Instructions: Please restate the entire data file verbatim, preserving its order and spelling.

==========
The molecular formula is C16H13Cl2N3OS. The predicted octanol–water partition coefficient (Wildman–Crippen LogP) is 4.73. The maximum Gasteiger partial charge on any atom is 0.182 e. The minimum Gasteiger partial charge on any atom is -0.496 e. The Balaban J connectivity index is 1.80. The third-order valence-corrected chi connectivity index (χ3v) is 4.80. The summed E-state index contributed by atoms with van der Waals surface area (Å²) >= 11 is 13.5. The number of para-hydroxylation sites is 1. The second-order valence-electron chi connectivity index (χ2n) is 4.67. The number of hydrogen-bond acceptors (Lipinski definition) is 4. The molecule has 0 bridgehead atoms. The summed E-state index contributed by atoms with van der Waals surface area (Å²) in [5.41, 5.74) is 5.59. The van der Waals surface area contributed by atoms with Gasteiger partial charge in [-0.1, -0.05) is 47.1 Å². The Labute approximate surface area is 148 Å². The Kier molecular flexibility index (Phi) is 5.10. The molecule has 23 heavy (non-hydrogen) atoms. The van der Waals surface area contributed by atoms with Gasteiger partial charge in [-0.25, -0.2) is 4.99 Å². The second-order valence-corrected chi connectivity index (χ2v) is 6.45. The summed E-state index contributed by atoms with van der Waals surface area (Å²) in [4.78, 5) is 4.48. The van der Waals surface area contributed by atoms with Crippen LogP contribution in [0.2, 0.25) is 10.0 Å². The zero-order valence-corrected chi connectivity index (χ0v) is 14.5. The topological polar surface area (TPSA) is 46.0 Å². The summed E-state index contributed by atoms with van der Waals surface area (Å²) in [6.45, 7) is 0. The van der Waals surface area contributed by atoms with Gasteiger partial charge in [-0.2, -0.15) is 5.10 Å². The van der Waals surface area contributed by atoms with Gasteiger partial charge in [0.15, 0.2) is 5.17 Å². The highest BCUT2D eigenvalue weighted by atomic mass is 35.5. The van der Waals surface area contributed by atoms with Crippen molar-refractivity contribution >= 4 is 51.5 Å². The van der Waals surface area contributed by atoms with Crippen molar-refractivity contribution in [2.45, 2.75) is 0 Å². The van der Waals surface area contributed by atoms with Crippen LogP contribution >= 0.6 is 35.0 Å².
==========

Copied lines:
The molecular formula is C16H13Cl2N3OS. The predicted octanol–water partition coefficient (Wildman–Crippen LogP) is 4.73. The maximum Gasteiger partial charge on any atom is 0.182 e. The minimum Gasteiger partial charge on any atom is -0.496 e. The Balaban J connectivity index is 1.80. The third-order valence-corrected chi connectivity index (χ3v) is 4.80. The summed E-state index contributed by atoms with van der Waals surface area (Å²) >= 11 is 13.5. The number of para-hydroxylation sites is 1. The second-order valence-electron chi connectivity index (χ2n) is 4.67. The number of hydrogen-bond acceptors (Lipinski definition) is 4. The molecule has 0 bridgehead atoms. The summed E-state index contributed by atoms with van der Waals surface area (Å²) in [5.41, 5.74) is 5.59. The van der Waals surface area contributed by atoms with Gasteiger partial charge in [-0.1, -0.05) is 47.1 Å². The Labute approximate surface area is 148 Å². The Kier molecular flexibility index (Phi) is 5.10. The molecule has 23 heavy (non-hydrogen) atoms. The van der Waals surface area contributed by atoms with Gasteiger partial charge in [-0.25, -0.2) is 4.99 Å². The second-order valence-corrected chi connectivity index (χ2v) is 6.45. The summed E-state index contributed by atoms with van der Waals surface area (Å²) in [4.78, 5) is 4.48. The van der Waals surface area contributed by atoms with Crippen LogP contribution in [0.2, 0.25) is 10.0 Å². The zero-order valence-corrected chi connectivity index (χ0v) is 14.5. The topological polar surface area (TPSA) is 46.0 Å². The summed E-state index contributed by atoms with van der Waals surface area (Å²) in [6.45, 7) is 0. The van der Waals surface area contributed by atoms with Gasteiger partial charge in [-0.2, -0.15) is 5.10 Å². The van der Waals surface area contributed by atoms with Gasteiger partial charge in [0.15, 0.2) is 5.17 Å². The highest BCUT2D eigenvalue weighted by atomic mass is 35.5. The van der Waals surface area contributed by atoms with Crippen molar-refractivity contribution >= 4 is 51.5 Å². The van der Waals surface area contributed by atoms with Crippen molar-refractivity contribution in [2.45, 2.75) is 0 Å². The van der Waals surface area contributed by atoms with Crippen LogP contribution >= 0.6 is 35.0 Å².